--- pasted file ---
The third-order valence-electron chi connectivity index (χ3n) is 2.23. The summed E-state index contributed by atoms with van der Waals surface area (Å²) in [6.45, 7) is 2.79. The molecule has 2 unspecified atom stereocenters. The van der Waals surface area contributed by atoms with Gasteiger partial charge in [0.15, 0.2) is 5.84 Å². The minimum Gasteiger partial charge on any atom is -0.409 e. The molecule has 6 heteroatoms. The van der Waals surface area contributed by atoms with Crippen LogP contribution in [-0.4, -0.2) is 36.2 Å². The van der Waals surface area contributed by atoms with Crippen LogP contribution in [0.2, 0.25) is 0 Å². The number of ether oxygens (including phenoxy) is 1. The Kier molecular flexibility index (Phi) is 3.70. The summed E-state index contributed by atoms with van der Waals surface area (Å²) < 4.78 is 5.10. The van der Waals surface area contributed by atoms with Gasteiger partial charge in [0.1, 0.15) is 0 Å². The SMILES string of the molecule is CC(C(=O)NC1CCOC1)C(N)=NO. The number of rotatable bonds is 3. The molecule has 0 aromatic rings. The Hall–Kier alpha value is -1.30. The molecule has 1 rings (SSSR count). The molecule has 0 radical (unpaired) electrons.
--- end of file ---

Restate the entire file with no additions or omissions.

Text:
The third-order valence-electron chi connectivity index (χ3n) is 2.23. The summed E-state index contributed by atoms with van der Waals surface area (Å²) in [6.45, 7) is 2.79. The molecule has 2 unspecified atom stereocenters. The van der Waals surface area contributed by atoms with Gasteiger partial charge in [0.15, 0.2) is 5.84 Å². The minimum Gasteiger partial charge on any atom is -0.409 e. The molecule has 6 heteroatoms. The van der Waals surface area contributed by atoms with Crippen LogP contribution in [-0.4, -0.2) is 36.2 Å². The van der Waals surface area contributed by atoms with Crippen LogP contribution in [0.2, 0.25) is 0 Å². The number of ether oxygens (including phenoxy) is 1. The Kier molecular flexibility index (Phi) is 3.70. The summed E-state index contributed by atoms with van der Waals surface area (Å²) < 4.78 is 5.10. The van der Waals surface area contributed by atoms with Gasteiger partial charge in [0.1, 0.15) is 0 Å². The SMILES string of the molecule is CC(C(=O)NC1CCOC1)C(N)=NO. The number of rotatable bonds is 3. The molecule has 0 aromatic rings. The Hall–Kier alpha value is -1.30. The molecule has 1 rings (SSSR count). The molecule has 0 radical (unpaired) electrons.